Discover more from Michael Preuss
Strategic Composition for Digital Teams: An Economic Approach
The Economics of Agile Team Structure
Building digital products that people love is hard. Humans are emotional and irrational which makes us hard to design for. Equally challenging is determining the ideal team composition across various disciplines to create a high-performing team. This post seeks to demonstrate that smaller agile sprint teams, when analyzed through the lens of marginal costs and productivity, have the potential to outperform larger teams, regardless of whether they operate under agile or waterfall methodologies. Our analysis will be exclusive to agile teams.
Key factors of agile product teams and waterfall development teams are:
Agile processes emphasize the importance of effective informal communication among developers, and of iterative improvement of implementations driven by use-case scenarios, and they champion small cohesive development teams over large structured units. (Estler et al., 2013)
Waterfall methodology, also known as the linear sequential lifecycle model, is defined by its linear, structured approach to project management. It is made up of a series of steps that are completed in sequential order within the software development life cycle. (Kavlakoglu, 2020)
A digital product team includes roles such as a Product Manager, Product Designers, Software Engineers, and an Engineering Manager, with possible support from Data Analysts or UX Researchers. A Product Manager is explicitly responsible for ensuring value and viability; the Product Designer is responsible for ensuring usability; and the Engineering Manager is responsible for ensuring feasibility. (Cagan, 2019) My experience suggests that using Frontend Engineers as a benchmark for team composition ratios yields the highest quality, efficiency, and speed of delivery.
The "Typical Work Multiplier," presented in Table 1, represents the standard workload for each discipline to achieve success. When scaled against the Frontend Engineer's multiplier, it helps determine optimal team ratios. Table 1 also lists example annual salaries (in USD, representative, not actual) for each role, constituting the fixed costs in our analysis.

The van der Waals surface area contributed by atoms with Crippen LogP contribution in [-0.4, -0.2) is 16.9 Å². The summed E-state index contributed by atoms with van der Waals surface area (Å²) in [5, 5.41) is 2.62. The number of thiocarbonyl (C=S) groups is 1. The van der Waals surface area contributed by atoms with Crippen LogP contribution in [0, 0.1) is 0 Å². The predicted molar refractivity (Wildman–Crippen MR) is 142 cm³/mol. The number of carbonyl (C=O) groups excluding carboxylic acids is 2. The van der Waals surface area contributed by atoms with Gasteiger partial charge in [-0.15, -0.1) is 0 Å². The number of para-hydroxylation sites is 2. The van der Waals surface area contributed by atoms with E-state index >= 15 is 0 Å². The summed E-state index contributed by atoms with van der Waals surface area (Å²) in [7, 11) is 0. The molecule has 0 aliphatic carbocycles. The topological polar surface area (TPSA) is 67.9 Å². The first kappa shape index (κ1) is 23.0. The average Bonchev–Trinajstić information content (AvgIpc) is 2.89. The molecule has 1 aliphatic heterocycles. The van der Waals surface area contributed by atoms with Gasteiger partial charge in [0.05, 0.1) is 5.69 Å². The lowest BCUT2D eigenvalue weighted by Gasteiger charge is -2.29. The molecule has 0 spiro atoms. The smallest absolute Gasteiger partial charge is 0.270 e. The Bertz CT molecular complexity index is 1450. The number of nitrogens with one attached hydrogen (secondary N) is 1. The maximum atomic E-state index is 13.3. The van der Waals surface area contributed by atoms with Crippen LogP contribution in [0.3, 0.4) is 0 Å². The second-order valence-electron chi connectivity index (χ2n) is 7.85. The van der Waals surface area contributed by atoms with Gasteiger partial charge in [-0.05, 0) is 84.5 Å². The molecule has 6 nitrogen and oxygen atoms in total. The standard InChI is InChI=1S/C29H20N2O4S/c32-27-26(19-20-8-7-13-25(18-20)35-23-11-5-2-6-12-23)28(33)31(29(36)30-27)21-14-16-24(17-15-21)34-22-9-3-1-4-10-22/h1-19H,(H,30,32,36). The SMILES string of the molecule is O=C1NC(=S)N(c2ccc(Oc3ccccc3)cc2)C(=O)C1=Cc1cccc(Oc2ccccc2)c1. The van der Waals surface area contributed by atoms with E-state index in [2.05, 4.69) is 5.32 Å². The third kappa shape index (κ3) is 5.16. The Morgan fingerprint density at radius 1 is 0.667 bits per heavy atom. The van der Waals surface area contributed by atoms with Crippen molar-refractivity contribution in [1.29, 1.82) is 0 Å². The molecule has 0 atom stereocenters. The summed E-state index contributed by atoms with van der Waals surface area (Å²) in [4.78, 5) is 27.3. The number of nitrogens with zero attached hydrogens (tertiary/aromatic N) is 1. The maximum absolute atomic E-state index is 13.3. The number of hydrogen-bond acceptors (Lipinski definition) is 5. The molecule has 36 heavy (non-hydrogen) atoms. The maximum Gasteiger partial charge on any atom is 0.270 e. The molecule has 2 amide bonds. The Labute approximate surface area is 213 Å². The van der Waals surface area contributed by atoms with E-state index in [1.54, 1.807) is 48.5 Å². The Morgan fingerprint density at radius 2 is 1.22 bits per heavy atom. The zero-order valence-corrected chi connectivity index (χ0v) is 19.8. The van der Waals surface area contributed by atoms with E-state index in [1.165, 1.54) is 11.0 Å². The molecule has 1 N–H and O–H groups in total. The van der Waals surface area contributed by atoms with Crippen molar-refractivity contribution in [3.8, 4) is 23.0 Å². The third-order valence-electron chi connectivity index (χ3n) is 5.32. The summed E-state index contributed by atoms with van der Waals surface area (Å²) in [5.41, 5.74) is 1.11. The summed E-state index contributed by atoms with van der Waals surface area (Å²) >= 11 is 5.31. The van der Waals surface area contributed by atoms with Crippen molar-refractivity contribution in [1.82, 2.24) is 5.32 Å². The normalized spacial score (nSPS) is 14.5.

Digital Product Team Composition
The workflow through the digital product team, as outlined above, is depicted in Figure 1.
Flow of work from start to finish on a digital product team
Roles that enhance the efficiency of subsequent positions act as force multipliers. For example, Product Managers boost team effectiveness by defining business goals and metrics. UX Researchers and Data Analysts provide essential data for decision-making to Product Designers and Management. Product Designers convert these insights into functional prototypes and final designs. In the transition from prototype to finished product, the Engineering team works in tandem with Product Designers to develop the work into a complete digital product, with Engineering Managers ensuring process quality and efficiency.
Utilizing two years of data from GitLab’s Digital Experience team, which has a biweekly sprint delivery rate of 20 points per sprint (1pt = 0.5 day) (Preuss, 2020), we identify the ideal digital product team composition.
Sprint points per person over time
We model the diminishing returns associated with increased team size using the rates in Table 3. This concept has also been referred to as Brooks’ Law:
Software projects are complex engineering endeavors, and new workers on the project must first become educated about the work that has preceded them.
Communication overhead increases as the number of people increases. (Wikipedia, 2022)
Rate of diminishing return